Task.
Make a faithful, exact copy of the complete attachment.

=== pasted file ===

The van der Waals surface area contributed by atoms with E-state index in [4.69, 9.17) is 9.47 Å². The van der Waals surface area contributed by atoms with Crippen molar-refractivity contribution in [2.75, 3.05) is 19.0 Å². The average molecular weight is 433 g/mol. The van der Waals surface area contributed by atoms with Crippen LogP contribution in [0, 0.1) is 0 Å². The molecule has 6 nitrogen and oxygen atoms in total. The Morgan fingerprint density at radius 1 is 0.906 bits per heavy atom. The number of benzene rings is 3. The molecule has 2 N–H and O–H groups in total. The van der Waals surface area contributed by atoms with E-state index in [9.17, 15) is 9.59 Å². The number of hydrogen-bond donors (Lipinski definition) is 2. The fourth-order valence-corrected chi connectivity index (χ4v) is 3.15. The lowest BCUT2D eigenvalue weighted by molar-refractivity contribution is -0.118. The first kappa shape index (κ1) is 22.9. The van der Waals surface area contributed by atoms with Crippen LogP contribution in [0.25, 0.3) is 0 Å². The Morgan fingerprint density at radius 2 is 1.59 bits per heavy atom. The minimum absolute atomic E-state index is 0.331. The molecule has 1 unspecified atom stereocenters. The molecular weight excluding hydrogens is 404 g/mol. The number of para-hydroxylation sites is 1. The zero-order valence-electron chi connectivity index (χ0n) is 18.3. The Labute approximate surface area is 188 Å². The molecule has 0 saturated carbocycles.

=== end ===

The van der Waals surface area contributed by atoms with E-state index in [4.69, 9.17) is 9.47 Å². The van der Waals surface area contributed by atoms with Crippen molar-refractivity contribution in [2.75, 3.05) is 19.0 Å². The average molecular weight is 433 g/mol. The van der Waals surface area contributed by atoms with Crippen LogP contribution in [0, 0.1) is 0 Å². The molecule has 6 nitrogen and oxygen atoms in total. The Morgan fingerprint density at radius 1 is 0.906 bits per heavy atom. The number of benzene rings is 3. The molecule has 2 N–H and O–H groups in total. The van der Waals surface area contributed by atoms with E-state index in [9.17, 15) is 9.59 Å². The number of hydrogen-bond donors (Lipinski definition) is 2. The fourth-order valence-corrected chi connectivity index (χ4v) is 3.15. The lowest BCUT2D eigenvalue weighted by molar-refractivity contribution is -0.118. The first kappa shape index (κ1) is 22.9. The van der Waals surface area contributed by atoms with Crippen LogP contribution in [0.25, 0.3) is 0 Å². The Morgan fingerprint density at radius 2 is 1.59 bits per heavy atom. The minimum absolute atomic E-state index is 0.331. The molecule has 1 unspecified atom stereocenters. The molecular weight excluding hydrogens is 404 g/mol. The number of para-hydroxylation sites is 1. The zero-order valence-electron chi connectivity index (χ0n) is 18.3. The Labute approximate surface area is 188 Å². The molecule has 0 saturated carbocycles.